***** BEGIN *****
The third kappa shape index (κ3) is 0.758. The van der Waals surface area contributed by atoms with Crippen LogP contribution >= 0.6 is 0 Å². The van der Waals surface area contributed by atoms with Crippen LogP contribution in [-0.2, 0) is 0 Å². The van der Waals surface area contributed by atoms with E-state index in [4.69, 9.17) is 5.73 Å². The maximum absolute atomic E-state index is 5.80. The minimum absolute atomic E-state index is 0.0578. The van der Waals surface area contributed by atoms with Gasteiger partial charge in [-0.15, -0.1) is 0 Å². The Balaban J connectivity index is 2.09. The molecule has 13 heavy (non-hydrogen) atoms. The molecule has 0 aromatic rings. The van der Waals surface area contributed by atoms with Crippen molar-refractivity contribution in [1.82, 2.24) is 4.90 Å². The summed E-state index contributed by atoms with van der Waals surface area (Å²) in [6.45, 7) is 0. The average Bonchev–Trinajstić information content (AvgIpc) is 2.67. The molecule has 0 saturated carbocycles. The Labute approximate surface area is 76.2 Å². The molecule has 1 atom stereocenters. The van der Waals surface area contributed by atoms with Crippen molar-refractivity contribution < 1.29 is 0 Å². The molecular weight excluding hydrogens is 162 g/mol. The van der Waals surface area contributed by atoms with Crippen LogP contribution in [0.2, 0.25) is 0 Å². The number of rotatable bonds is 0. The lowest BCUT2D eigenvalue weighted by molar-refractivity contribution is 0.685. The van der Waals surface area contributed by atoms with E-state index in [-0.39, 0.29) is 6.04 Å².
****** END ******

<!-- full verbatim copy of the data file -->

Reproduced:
The third kappa shape index (κ3) is 0.758. The van der Waals surface area contributed by atoms with Crippen LogP contribution >= 0.6 is 0 Å². The van der Waals surface area contributed by atoms with Crippen LogP contribution in [-0.2, 0) is 0 Å². The van der Waals surface area contributed by atoms with E-state index in [4.69, 9.17) is 5.73 Å². The maximum absolute atomic E-state index is 5.80. The minimum absolute atomic E-state index is 0.0578. The van der Waals surface area contributed by atoms with Gasteiger partial charge in [-0.15, -0.1) is 0 Å². The Balaban J connectivity index is 2.09. The molecule has 13 heavy (non-hydrogen) atoms. The molecule has 0 aromatic rings. The van der Waals surface area contributed by atoms with Crippen molar-refractivity contribution in [1.82, 2.24) is 4.90 Å². The summed E-state index contributed by atoms with van der Waals surface area (Å²) in [6.45, 7) is 0. The average Bonchev–Trinajstić information content (AvgIpc) is 2.67. The molecule has 0 saturated carbocycles. The Labute approximate surface area is 76.2 Å². The molecule has 1 atom stereocenters. The van der Waals surface area contributed by atoms with Crippen molar-refractivity contribution < 1.29 is 0 Å². The molecular weight excluding hydrogens is 162 g/mol. The van der Waals surface area contributed by atoms with Crippen LogP contribution in [0.2, 0.25) is 0 Å². The number of rotatable bonds is 0. The lowest BCUT2D eigenvalue weighted by molar-refractivity contribution is 0.685. The van der Waals surface area contributed by atoms with E-state index in [-0.39, 0.29) is 6.04 Å².